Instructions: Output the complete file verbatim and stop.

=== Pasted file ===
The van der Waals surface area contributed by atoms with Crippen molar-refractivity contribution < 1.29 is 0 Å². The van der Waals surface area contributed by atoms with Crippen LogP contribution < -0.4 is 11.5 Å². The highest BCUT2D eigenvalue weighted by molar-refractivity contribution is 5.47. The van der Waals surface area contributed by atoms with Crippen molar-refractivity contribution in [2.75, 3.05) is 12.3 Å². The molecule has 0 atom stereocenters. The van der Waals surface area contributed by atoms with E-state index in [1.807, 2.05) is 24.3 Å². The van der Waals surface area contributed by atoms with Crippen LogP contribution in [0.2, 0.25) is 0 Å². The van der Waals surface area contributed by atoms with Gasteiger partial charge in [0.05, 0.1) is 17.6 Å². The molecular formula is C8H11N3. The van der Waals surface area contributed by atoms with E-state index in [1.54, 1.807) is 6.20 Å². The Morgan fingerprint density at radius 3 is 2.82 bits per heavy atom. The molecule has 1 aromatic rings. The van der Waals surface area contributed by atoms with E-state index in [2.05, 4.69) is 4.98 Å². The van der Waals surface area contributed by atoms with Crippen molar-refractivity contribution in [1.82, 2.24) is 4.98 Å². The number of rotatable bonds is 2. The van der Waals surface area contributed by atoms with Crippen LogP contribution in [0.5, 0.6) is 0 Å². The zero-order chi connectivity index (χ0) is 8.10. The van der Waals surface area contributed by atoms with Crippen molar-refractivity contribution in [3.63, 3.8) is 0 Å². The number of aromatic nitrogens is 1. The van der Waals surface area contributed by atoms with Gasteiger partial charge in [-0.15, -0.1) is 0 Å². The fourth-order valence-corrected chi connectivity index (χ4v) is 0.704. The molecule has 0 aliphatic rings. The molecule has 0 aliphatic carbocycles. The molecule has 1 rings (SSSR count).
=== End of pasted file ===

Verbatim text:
The van der Waals surface area contributed by atoms with Crippen molar-refractivity contribution < 1.29 is 0 Å². The van der Waals surface area contributed by atoms with Crippen LogP contribution < -0.4 is 11.5 Å². The highest BCUT2D eigenvalue weighted by molar-refractivity contribution is 5.47. The van der Waals surface area contributed by atoms with Crippen molar-refractivity contribution in [2.75, 3.05) is 12.3 Å². The molecule has 0 atom stereocenters. The van der Waals surface area contributed by atoms with E-state index in [1.807, 2.05) is 24.3 Å². The van der Waals surface area contributed by atoms with Crippen LogP contribution in [0.2, 0.25) is 0 Å². The van der Waals surface area contributed by atoms with Gasteiger partial charge in [0.05, 0.1) is 17.6 Å². The molecular formula is C8H11N3. The van der Waals surface area contributed by atoms with E-state index in [1.54, 1.807) is 6.20 Å². The Morgan fingerprint density at radius 3 is 2.82 bits per heavy atom. The molecule has 1 aromatic rings. The van der Waals surface area contributed by atoms with E-state index in [2.05, 4.69) is 4.98 Å². The van der Waals surface area contributed by atoms with Crippen molar-refractivity contribution in [1.82, 2.24) is 4.98 Å². The number of rotatable bonds is 2. The van der Waals surface area contributed by atoms with Crippen LogP contribution in [0.5, 0.6) is 0 Å². The zero-order chi connectivity index (χ0) is 8.10. The van der Waals surface area contributed by atoms with Crippen molar-refractivity contribution in [3.63, 3.8) is 0 Å². The number of aromatic nitrogens is 1. The van der Waals surface area contributed by atoms with Gasteiger partial charge in [-0.15, -0.1) is 0 Å². The fourth-order valence-corrected chi connectivity index (χ4v) is 0.704. The molecule has 0 aliphatic rings. The molecule has 0 aliphatic carbocycles. The molecule has 1 rings (SSSR count).